William H Harris, MD

William H Harris, MD

Profile of The Orthopaedic Career of William H. Harris, MD, DSc

During Dr. Harris’ 63 year career in Orthopaedic Surgery, he has consistently integrated the art and craft of musculoskeletal surgery with a deep commitment to the improvement of the science of the field, with special emphasis on improving total joint surgery, both clinically and developmentally.

Among levels of clinical improvement, he reported both the lowest sepsis rate and the lowest mortality rate ever published at that time for total hip replacement surgery.  Among important concepts, he contributed strongly to the important new critical understanding that most osteoarthritis of the hip is caused by developmental abnormalities, not by a cartilage deficiency.  His role in unraveling the mysteries of an entirely new disease “periprosthetic osteolysis” ranged from the initial demonstration of the molecular biology of this disease through establishing the mechanism of the generation of the tiny wear particles of polyethylene, followed by the initiating and directing the development of a highly crosslinked polyethylene which has virtually eliminated periprosthetic osteolysis worldwide from metal on polyethylene total hip replacements.

He made major contributions to the evaluation of and the quantification of results of hip surgery, allowing much more precise assessments of proposed improvements in designs, materials or techniques, to enable more accurate quantification of the vital distinction between change and progress.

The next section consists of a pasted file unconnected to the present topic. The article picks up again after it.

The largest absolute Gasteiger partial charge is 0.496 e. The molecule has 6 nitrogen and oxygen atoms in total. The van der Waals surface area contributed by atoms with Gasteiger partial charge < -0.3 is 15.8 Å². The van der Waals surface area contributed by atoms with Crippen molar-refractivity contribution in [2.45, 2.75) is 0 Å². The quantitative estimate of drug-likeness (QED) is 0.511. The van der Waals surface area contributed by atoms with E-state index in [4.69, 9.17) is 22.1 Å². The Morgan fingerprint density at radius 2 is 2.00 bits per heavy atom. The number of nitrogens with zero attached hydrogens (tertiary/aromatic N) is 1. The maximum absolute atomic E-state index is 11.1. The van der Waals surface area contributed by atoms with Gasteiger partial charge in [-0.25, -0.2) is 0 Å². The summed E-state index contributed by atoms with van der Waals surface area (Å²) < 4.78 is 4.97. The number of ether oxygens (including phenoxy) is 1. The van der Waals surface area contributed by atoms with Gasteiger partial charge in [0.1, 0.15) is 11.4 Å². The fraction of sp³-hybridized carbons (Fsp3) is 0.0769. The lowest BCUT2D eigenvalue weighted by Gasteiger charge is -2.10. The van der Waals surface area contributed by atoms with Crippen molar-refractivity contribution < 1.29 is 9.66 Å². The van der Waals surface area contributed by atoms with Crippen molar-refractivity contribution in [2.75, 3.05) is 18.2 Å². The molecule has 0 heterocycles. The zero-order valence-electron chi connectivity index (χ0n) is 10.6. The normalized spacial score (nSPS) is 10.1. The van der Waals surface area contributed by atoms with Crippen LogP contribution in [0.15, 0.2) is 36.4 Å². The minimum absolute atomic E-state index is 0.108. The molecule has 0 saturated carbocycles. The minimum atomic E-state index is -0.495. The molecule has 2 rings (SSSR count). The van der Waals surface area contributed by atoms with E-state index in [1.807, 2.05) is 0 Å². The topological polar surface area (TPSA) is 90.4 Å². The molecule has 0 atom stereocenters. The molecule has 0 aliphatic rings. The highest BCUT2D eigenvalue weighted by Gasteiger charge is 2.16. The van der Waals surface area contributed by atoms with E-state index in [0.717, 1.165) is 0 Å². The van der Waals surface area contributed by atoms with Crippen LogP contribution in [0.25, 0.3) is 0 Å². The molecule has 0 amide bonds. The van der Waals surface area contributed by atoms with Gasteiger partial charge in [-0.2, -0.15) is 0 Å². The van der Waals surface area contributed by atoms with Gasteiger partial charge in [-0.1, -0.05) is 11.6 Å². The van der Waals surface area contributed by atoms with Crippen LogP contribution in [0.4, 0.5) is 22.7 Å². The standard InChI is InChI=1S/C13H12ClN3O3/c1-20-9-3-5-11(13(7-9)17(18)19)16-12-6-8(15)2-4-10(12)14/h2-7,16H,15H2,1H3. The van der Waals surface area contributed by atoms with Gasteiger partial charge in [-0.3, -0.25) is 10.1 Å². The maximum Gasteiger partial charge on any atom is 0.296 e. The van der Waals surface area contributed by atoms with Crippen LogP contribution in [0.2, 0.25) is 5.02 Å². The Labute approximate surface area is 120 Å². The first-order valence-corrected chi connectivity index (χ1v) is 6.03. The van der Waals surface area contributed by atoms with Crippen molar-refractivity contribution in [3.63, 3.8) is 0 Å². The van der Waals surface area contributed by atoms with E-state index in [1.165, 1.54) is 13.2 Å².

In addition to the key work on identifying major features of the disease “periprosthetic osteolysis” and the prevention of that disease, his work has also reduced the risk of fatal pulmonary emboli and reduced the risk of loosening of components of THA.  Moreover, the durability of THA has been greatly extended by his innovations.

His investigation contributed to new understandings in skeletal metabolism, to quantification of the pressure in articular cartilage in vivo in the human acetabulum, and to the field of human limb replantation.

He has been honored by receiving three Kappa Delta Awards (the highest award in North American for Orthopaedic Research) and an unprecedented 10 awards from the Hip Society.  He was the first surgeon to receive The Lifetime Achievement Award from the Hip Society, the only American to receive the Lifetime Achievement Award from the Muller Foundation, and the first Lifetime Achievement Award as well as the first Honorary Membership in the International Hip Society (as well as being a Founding Member).  He was a founding member and first president of the Hip Society and a founding member and president of the International Hip Society.

In 1969, he founded and then directed the Harris Orthopaedic Laboratory at the M.G.H. until 2004.  He was Chief of the Arthroplasty Section of Orthopaedic Surgery at the MGH from 1974-2004, and was the Alan Gerry Clinical Professor of Orthopaedic Surgery at Harvard Medical School from 1997 to 2012.

Please see Profile of Harris Orthopaedic Laboratory and My First 50 Years of Orthopaedic Surgery.